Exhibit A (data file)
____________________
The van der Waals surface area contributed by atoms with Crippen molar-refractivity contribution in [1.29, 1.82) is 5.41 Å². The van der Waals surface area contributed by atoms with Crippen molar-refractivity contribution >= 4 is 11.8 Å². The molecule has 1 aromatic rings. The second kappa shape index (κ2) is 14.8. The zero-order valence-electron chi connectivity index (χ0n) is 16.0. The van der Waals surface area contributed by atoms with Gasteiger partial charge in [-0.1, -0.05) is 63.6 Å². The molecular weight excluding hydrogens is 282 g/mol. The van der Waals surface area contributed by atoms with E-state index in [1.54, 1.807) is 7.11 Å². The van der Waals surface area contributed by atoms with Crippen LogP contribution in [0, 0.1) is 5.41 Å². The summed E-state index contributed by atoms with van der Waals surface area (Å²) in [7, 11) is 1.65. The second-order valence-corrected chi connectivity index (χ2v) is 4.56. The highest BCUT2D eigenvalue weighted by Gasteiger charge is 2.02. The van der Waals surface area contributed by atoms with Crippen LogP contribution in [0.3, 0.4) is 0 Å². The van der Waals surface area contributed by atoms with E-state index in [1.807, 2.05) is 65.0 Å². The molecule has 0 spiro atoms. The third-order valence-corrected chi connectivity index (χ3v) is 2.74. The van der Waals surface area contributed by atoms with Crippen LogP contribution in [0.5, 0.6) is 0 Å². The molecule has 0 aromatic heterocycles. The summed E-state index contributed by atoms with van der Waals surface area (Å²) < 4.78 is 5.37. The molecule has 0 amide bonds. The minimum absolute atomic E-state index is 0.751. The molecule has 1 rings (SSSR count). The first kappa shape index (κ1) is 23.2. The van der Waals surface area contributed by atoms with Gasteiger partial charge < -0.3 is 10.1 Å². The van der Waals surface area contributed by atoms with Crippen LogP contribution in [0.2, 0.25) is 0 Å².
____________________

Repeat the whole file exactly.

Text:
The van der Waals surface area contributed by atoms with Crippen molar-refractivity contribution in [1.29, 1.82) is 5.41 Å². The van der Waals surface area contributed by atoms with Crippen molar-refractivity contribution >= 4 is 11.8 Å². The molecule has 1 aromatic rings. The second kappa shape index (κ2) is 14.8. The zero-order valence-electron chi connectivity index (χ0n) is 16.0. The van der Waals surface area contributed by atoms with Gasteiger partial charge in [-0.1, -0.05) is 63.6 Å². The molecular weight excluding hydrogens is 282 g/mol. The van der Waals surface area contributed by atoms with E-state index in [1.54, 1.807) is 7.11 Å². The van der Waals surface area contributed by atoms with Crippen LogP contribution in [0, 0.1) is 5.41 Å². The summed E-state index contributed by atoms with van der Waals surface area (Å²) in [7, 11) is 1.65. The second-order valence-corrected chi connectivity index (χ2v) is 4.56. The highest BCUT2D eigenvalue weighted by Gasteiger charge is 2.02. The van der Waals surface area contributed by atoms with Crippen LogP contribution in [0.3, 0.4) is 0 Å². The van der Waals surface area contributed by atoms with E-state index in [1.807, 2.05) is 65.0 Å². The molecule has 0 spiro atoms. The third-order valence-corrected chi connectivity index (χ3v) is 2.74. The van der Waals surface area contributed by atoms with Crippen LogP contribution in [0.5, 0.6) is 0 Å². The molecule has 0 aromatic heterocycles. The summed E-state index contributed by atoms with van der Waals surface area (Å²) < 4.78 is 5.37. The molecule has 0 amide bonds. The minimum absolute atomic E-state index is 0.751. The molecule has 1 rings (SSSR count). The first kappa shape index (κ1) is 23.2. The van der Waals surface area contributed by atoms with Gasteiger partial charge < -0.3 is 10.1 Å². The van der Waals surface area contributed by atoms with Crippen LogP contribution in [0.2, 0.25) is 0 Å².